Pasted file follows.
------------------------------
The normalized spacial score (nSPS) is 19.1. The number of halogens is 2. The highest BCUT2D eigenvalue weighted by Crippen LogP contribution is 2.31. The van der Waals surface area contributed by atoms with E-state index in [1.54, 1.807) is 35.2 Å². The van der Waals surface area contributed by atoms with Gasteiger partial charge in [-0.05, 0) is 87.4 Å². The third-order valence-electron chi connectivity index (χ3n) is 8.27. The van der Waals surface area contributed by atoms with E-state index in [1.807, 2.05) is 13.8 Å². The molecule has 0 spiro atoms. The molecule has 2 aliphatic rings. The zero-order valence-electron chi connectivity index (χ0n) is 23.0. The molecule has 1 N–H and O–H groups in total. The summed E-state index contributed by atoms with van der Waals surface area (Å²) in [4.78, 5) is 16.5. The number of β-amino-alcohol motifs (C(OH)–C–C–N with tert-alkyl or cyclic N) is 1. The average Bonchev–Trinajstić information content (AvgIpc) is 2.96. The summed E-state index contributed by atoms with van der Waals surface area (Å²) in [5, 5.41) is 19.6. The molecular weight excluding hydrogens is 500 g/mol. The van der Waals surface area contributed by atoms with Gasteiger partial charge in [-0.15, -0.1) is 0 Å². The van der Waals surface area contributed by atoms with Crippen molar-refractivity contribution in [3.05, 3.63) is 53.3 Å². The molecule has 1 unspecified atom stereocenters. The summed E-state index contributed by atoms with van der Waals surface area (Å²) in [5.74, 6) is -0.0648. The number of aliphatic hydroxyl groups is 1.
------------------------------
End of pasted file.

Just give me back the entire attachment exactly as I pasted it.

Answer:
The normalized spacial score (nSPS) is 19.1. The number of halogens is 2. The highest BCUT2D eigenvalue weighted by Crippen LogP contribution is 2.31. The van der Waals surface area contributed by atoms with E-state index in [1.54, 1.807) is 35.2 Å². The van der Waals surface area contributed by atoms with Gasteiger partial charge in [-0.05, 0) is 87.4 Å². The third-order valence-electron chi connectivity index (χ3n) is 8.27. The van der Waals surface area contributed by atoms with E-state index in [1.807, 2.05) is 13.8 Å². The molecule has 0 spiro atoms. The molecule has 2 aliphatic rings. The zero-order valence-electron chi connectivity index (χ0n) is 23.0. The molecule has 1 N–H and O–H groups in total. The summed E-state index contributed by atoms with van der Waals surface area (Å²) in [4.78, 5) is 16.5. The number of β-amino-alcohol motifs (C(OH)–C–C–N with tert-alkyl or cyclic N) is 1. The average Bonchev–Trinajstić information content (AvgIpc) is 2.96. The summed E-state index contributed by atoms with van der Waals surface area (Å²) in [5, 5.41) is 19.6. The molecular weight excluding hydrogens is 500 g/mol. The van der Waals surface area contributed by atoms with Gasteiger partial charge in [-0.15, -0.1) is 0 Å². The van der Waals surface area contributed by atoms with Crippen molar-refractivity contribution in [3.05, 3.63) is 53.3 Å². The molecule has 1 unspecified atom stereocenters. The summed E-state index contributed by atoms with van der Waals surface area (Å²) in [5.74, 6) is -0.0648. The number of aliphatic hydroxyl groups is 1.